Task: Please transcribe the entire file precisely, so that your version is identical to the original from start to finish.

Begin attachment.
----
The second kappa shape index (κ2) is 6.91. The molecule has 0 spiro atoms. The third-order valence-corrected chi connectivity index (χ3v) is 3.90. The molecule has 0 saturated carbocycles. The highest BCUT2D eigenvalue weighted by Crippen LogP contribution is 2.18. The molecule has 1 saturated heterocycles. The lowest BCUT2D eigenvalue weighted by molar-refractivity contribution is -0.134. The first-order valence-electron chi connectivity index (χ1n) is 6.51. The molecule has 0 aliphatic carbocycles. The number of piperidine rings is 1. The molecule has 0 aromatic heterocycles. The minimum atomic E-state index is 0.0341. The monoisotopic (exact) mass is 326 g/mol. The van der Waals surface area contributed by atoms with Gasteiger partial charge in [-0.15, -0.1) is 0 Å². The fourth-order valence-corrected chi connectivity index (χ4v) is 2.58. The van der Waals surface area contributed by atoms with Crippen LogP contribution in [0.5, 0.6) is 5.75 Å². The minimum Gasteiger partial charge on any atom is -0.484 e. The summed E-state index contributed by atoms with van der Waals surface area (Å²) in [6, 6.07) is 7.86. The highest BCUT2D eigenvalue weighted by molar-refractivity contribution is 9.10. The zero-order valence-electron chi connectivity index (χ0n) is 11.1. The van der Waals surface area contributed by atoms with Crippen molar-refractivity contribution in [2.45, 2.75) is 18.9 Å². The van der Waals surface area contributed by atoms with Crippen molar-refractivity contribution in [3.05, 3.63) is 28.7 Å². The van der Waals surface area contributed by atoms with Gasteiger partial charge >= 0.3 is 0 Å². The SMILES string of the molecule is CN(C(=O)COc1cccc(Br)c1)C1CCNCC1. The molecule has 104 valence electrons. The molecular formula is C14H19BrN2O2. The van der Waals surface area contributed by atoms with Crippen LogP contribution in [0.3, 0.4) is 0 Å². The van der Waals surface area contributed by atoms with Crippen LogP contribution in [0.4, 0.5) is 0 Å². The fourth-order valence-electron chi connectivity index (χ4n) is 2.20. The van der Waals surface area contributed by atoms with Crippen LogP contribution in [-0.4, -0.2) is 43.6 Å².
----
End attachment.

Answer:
The second kappa shape index (κ2) is 6.91. The molecule has 0 spiro atoms. The third-order valence-corrected chi connectivity index (χ3v) is 3.90. The molecule has 0 saturated carbocycles. The highest BCUT2D eigenvalue weighted by Crippen LogP contribution is 2.18. The molecule has 1 saturated heterocycles. The lowest BCUT2D eigenvalue weighted by molar-refractivity contribution is -0.134. The first-order valence-electron chi connectivity index (χ1n) is 6.51. The molecule has 0 aliphatic carbocycles. The number of piperidine rings is 1. The molecule has 0 aromatic heterocycles. The minimum atomic E-state index is 0.0341. The monoisotopic (exact) mass is 326 g/mol. The van der Waals surface area contributed by atoms with Gasteiger partial charge in [-0.15, -0.1) is 0 Å². The fourth-order valence-corrected chi connectivity index (χ4v) is 2.58. The van der Waals surface area contributed by atoms with Crippen LogP contribution in [0.5, 0.6) is 5.75 Å². The minimum Gasteiger partial charge on any atom is -0.484 e. The summed E-state index contributed by atoms with van der Waals surface area (Å²) in [6, 6.07) is 7.86. The highest BCUT2D eigenvalue weighted by molar-refractivity contribution is 9.10. The zero-order valence-electron chi connectivity index (χ0n) is 11.1. The van der Waals surface area contributed by atoms with Crippen molar-refractivity contribution in [2.45, 2.75) is 18.9 Å². The van der Waals surface area contributed by atoms with Crippen molar-refractivity contribution in [3.05, 3.63) is 28.7 Å². The van der Waals surface area contributed by atoms with Gasteiger partial charge >= 0.3 is 0 Å². The SMILES string of the molecule is CN(C(=O)COc1cccc(Br)c1)C1CCNCC1. The molecule has 104 valence electrons. The molecular formula is C14H19BrN2O2. The van der Waals surface area contributed by atoms with Crippen LogP contribution in [0.3, 0.4) is 0 Å². The van der Waals surface area contributed by atoms with Crippen LogP contribution in [0.4, 0.5) is 0 Å². The fourth-order valence-electron chi connectivity index (χ4n) is 2.20. The van der Waals surface area contributed by atoms with Crippen LogP contribution in [-0.4, -0.2) is 43.6 Å².